To understand that you are intrinsically flawed is also good news because it leads to compassion for other intrinsically flawed people – at least in theory. As far as I can tell, this is the foundation of marriage, or any other intimate relationship. Expecting a person to be good, to behave in a certain way all the time sets you up for disappointment in the other person.
William Faulkner wrote about this foundation of marriage in his short story, “Go Down, Moses.”
“Husband and wife did not need to speak words to one another, not just from the old habit of living together but because in that one long-ago instant… even though they knew at the time it wouldn’t and couldn’t last, they had touched and become as God when they voluntarily and in advance forgave one another for all that each knew the other could never be.”
That’s a beautiful picture of compassion for another intrinsically flawed person. As I said, this compassion happens in theory. Faulkner’s actual marriage was as unhappy as a marriage could be. But his insight is right on: to forgive one another for all that the other could never be.
Accepting Jesus’ diagnosis of our hearts means accepting ourselves – forgiving ourselves for all we can never be. So many people struggle with this. Sometimes the consequences are dire.
There was a story in last Sunday’s NY Times about a woman named Paula Cooper. When she was 15 she was in a bad way and ended up robbing and killing an older woman named Ruth Pelke. Ms. Pelke was Cooper’s Bible teacher. Cooper was sentenced to die in the electric chair as a 15 year old, the youngest person ever to receive a death sentence.
“What followed was extraordinary. Bill Pelke, the Bible teacher’s grandson, forgave Ms. Cooper for killing his beloved grandmother, who never would have wanted an execution, he said. Mr. Pelke started a sweeping campaign to spare Ms. Cooper’s life, wrote to her faithfully and visited her behind bars. “She told me how truly sorry she was for what she’d done,” said Mr. Pelke.”
As a result, Ms. Cooper was sentenced instead to 60 years in prison. She earned her bachelor’s degree, ran the prison kitchen, and mentored other prisoners. She was released decades earlier than her 60 years for good behavior. Out of prison, she found a job as a legal assistant and appeared to be thriving.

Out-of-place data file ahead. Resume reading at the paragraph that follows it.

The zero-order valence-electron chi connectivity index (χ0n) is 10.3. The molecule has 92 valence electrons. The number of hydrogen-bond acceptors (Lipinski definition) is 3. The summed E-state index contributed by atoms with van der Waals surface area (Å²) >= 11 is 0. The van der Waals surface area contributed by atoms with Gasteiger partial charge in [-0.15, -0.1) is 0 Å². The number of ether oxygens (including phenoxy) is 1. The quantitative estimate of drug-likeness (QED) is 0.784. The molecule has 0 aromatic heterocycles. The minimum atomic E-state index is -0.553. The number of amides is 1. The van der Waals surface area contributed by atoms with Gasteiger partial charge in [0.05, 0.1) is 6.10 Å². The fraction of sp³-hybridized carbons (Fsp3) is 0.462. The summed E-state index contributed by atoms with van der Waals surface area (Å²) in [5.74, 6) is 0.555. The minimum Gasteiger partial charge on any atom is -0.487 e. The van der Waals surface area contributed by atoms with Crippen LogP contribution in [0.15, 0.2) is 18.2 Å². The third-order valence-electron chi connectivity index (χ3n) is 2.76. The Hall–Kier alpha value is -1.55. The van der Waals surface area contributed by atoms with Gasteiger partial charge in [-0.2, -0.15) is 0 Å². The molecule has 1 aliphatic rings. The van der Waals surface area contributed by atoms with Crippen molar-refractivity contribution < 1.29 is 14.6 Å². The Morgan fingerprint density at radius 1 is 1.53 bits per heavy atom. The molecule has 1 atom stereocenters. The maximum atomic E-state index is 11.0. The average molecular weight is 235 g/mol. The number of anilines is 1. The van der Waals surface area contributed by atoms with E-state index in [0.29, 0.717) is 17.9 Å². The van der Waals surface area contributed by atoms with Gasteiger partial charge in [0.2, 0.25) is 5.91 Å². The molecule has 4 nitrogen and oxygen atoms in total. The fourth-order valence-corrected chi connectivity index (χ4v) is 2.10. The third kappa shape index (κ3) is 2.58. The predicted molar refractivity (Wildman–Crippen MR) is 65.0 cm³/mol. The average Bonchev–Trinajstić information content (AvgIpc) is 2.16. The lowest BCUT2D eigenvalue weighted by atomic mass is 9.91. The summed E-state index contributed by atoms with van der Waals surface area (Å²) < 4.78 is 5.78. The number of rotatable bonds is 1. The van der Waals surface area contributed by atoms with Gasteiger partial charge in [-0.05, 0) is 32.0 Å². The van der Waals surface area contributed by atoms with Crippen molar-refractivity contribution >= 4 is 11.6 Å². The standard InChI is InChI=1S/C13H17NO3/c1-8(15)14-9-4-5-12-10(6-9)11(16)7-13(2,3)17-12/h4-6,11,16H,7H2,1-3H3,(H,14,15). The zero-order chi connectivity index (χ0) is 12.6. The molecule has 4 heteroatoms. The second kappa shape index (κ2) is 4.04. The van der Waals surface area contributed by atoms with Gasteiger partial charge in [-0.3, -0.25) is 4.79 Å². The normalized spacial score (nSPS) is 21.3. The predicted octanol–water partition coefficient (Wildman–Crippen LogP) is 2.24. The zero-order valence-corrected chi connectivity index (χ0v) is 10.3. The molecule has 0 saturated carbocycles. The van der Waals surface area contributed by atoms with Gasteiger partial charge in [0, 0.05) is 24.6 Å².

The story takes a sad turn here. This past May, 2 years after her release, Ms. Cooper committed suicide. Her sister said, “Bill Pelke forgave her, but she couldn’t forgive herself. She said she felt like she didn’t deserve to live.”
Perhaps the best news of Jesus’ description of our hearts and the failure of the law to help us is that it gives us the ears to hear, and the hearts to receive God’s forgiveness. We are ruined millionaires in need of the riches of God’s mercy. We are sick people in need of healing. Fortunately for us, Jesus says that He has not come for those who are well – they have no need of a physician. He has come to call the sick. That is the gospel.
One of the deepest ironies of the gospel is that the trail of blame-shifting that began in the Garden runs directly to the foot of the cross. Collectively, we transferred our sickness onto the only truly well person to have ever lived. “Crucify him! Crucify him! He is the problem.” The scripture says that though Jesus was sinless, he became sin for our sake so that we might be righteous. God shifted the blame of our hearts’ evil intentions on to Himself.
“O, mystery of love divine, that thought and thanks o’erpowers! Lord Jesus, was our portion Thine, and is Thy portion ours? Our load of sin and misery, didst Thou, the sinless bear? Thy spotless robe of purity, do we the sinners wear?”
Can this good news really be true? The answer is yes. Because to err is human; to forgive divine.